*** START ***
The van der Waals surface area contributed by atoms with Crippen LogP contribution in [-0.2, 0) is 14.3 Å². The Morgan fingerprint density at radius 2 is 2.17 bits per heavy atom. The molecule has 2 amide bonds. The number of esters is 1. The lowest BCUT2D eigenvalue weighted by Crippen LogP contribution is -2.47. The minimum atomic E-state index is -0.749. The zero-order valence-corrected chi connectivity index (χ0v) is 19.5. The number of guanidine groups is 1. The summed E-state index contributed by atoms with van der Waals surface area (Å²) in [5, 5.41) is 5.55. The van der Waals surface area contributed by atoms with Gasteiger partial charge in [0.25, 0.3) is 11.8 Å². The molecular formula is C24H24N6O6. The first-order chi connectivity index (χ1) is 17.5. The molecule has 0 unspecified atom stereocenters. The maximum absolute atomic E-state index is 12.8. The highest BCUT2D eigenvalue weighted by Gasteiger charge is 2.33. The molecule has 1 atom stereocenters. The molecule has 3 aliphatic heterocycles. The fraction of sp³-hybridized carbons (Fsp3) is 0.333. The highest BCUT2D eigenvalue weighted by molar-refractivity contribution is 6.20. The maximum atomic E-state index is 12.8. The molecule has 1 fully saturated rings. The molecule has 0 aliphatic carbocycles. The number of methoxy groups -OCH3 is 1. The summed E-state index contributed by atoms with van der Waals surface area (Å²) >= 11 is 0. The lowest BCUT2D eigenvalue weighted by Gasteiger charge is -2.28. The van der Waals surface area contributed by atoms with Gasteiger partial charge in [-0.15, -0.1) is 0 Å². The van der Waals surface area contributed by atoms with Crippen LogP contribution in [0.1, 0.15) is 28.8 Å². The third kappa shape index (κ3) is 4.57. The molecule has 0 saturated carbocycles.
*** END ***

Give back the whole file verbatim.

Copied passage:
The van der Waals surface area contributed by atoms with Crippen LogP contribution in [-0.2, 0) is 14.3 Å². The Morgan fingerprint density at radius 2 is 2.17 bits per heavy atom. The molecule has 2 amide bonds. The number of esters is 1. The lowest BCUT2D eigenvalue weighted by Crippen LogP contribution is -2.47. The minimum atomic E-state index is -0.749. The zero-order valence-corrected chi connectivity index (χ0v) is 19.5. The number of guanidine groups is 1. The summed E-state index contributed by atoms with van der Waals surface area (Å²) in [5, 5.41) is 5.55. The van der Waals surface area contributed by atoms with Gasteiger partial charge in [0.25, 0.3) is 11.8 Å². The molecular formula is C24H24N6O6. The first-order chi connectivity index (χ1) is 17.5. The molecule has 0 unspecified atom stereocenters. The maximum absolute atomic E-state index is 12.8. The highest BCUT2D eigenvalue weighted by Gasteiger charge is 2.33. The molecule has 1 atom stereocenters. The molecule has 3 aliphatic heterocycles. The fraction of sp³-hybridized carbons (Fsp3) is 0.333. The highest BCUT2D eigenvalue weighted by molar-refractivity contribution is 6.20. The maximum atomic E-state index is 12.8. The molecule has 1 fully saturated rings. The molecule has 0 aliphatic carbocycles. The number of methoxy groups -OCH3 is 1. The summed E-state index contributed by atoms with van der Waals surface area (Å²) >= 11 is 0. The lowest BCUT2D eigenvalue weighted by Gasteiger charge is -2.28. The van der Waals surface area contributed by atoms with Gasteiger partial charge in [-0.15, -0.1) is 0 Å². The van der Waals surface area contributed by atoms with Crippen LogP contribution in [0.1, 0.15) is 28.8 Å². The third kappa shape index (κ3) is 4.57. The molecule has 0 saturated carbocycles.